Google has answers to all of the questions that you may ask. Google also has answers to questions you didn’t know you wanted to ask. Six Degrees of Kevin Bacon is a game popularized in 1994 that has never left popular culture. The game is to connect any actor to Kevin Bacon in as few steps as possible based on screen credits. The number of steps it takes to connect the two is an actor’s Bacon Number. Google has now put the Bacon Number at your fingertips by incorporating the term into its search algorithm. Typing “Bacon Number [actor’s name]” into the Google search field now returns not just the actor’s Bacon Number, but also returns the steps it took to get there with hyperlinks to learn more about each actor in the chain.
The name of the game stems from an idea articulated in 1929 by author Frigyes Karinthy. The theory is that each person is connected to any other person in the world by only six degrees of separation through a network of personal acquaintances. Academic attempts at verifying six as the correct number continue in many different forms today, but even without confirmation, the idea has been influential. For example, in the field of mathematics, a game similar to Six Degrees of Kevin Bacon has been played for over forty years. A mathematician’s Erdös Number connects them to Paul Erdös, a prolific collaborator in mathematics, through a network of coauthors on academic publications. Similar connection games are played in other fields connecting researchers to Einstein, or chess players to 19th century American chess player Paul Morphy. Truly rare individuals even have Erdös-Bacon Numbers. Natalie Portman is one, who published an academic paper while at Harvard and acted alongside Kevin Bacon.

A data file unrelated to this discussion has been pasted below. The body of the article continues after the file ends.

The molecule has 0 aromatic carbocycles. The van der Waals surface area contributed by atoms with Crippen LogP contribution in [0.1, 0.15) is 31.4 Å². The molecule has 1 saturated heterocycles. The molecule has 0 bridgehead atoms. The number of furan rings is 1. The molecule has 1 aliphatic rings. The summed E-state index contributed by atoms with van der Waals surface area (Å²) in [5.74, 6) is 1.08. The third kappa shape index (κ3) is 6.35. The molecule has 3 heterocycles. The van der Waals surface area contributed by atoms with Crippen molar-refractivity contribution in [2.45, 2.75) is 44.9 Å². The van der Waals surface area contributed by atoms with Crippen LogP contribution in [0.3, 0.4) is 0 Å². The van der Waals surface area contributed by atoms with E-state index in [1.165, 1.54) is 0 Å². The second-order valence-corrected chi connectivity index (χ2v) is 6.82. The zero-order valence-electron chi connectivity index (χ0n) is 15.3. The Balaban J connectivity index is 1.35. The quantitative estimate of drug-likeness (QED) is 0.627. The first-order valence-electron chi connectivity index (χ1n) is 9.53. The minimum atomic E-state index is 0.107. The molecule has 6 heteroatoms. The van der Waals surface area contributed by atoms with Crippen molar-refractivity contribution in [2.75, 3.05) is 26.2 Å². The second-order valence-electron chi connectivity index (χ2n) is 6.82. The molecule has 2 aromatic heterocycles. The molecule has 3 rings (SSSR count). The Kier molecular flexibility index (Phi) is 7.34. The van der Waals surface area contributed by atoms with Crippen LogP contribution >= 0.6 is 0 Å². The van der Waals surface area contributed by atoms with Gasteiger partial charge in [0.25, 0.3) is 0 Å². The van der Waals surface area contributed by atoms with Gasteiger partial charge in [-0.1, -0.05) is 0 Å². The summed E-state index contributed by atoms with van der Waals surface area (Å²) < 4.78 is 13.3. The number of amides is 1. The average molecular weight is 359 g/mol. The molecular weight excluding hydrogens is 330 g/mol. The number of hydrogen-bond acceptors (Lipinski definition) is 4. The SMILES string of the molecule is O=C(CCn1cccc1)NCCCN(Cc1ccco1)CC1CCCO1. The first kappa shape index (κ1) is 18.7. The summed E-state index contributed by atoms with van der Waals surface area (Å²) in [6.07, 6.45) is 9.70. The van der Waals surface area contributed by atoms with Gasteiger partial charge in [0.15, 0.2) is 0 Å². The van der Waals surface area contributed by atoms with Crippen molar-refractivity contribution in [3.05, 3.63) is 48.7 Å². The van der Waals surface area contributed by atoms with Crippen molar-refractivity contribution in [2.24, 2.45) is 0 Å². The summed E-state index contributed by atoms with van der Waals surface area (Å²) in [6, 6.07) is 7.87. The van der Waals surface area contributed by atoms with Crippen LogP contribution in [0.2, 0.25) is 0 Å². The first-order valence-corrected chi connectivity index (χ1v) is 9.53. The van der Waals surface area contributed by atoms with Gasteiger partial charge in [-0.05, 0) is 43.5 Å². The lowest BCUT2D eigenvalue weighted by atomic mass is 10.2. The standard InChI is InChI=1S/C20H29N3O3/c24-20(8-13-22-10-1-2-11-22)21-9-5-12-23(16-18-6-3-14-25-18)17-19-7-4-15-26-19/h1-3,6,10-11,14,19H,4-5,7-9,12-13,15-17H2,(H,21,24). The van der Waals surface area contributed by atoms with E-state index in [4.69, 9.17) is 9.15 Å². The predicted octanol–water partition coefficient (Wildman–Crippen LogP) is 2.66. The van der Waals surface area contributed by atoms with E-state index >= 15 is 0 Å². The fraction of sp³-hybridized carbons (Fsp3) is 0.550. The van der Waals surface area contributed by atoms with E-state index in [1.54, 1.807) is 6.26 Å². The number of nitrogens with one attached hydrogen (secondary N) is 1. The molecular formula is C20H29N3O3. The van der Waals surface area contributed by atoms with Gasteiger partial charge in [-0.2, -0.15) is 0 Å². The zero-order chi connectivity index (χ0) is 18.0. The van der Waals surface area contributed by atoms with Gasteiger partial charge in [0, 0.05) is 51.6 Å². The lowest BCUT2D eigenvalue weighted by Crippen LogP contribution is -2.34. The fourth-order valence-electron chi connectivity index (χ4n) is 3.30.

This new form of the game at Google’s search page gets its results from Google’s Knowledge Graph database. What can be seen as a new challenge to office productivity is also a new demonstration of the capabilities of the Knowledge Graph. By showcasing the Bacon Number, Google is showcasing the ability of its search engine to make connections that you didn’t know existed. Google hopes to show that they can provide answers to questions you didn’t know you wanted to ask. By revealing connections between your search terms and related information, the company is trying to reduce the time it takes to get answers. The Knowledge Graph carousel is designed to provide a more complete picture of the topic being researched rather than only displaying the narrow results originally asked for in an Internet search. A search enhanced with the Knowledge Graph is now able to help disambiguate, and find the right answer when one search term can refer to several real world objects. The side bar summary on the search page is also generated by the Knowledge Graph, providing real world links and relationships around a specific topic.
The Knowledge Graph is also designed to help make unexpected discoveries that prompt entirely new questions. The existence of an Erdös Number is perhaps one example, or the discovery that Rose Byrne has several science fiction credits to her name. Both of these discoveries came by typing “Bacon Number Natalie Portman” into Google’s search page. Is it possible that Google has turned Six Degrees of Kevin Bacon into a viable academic pursuit?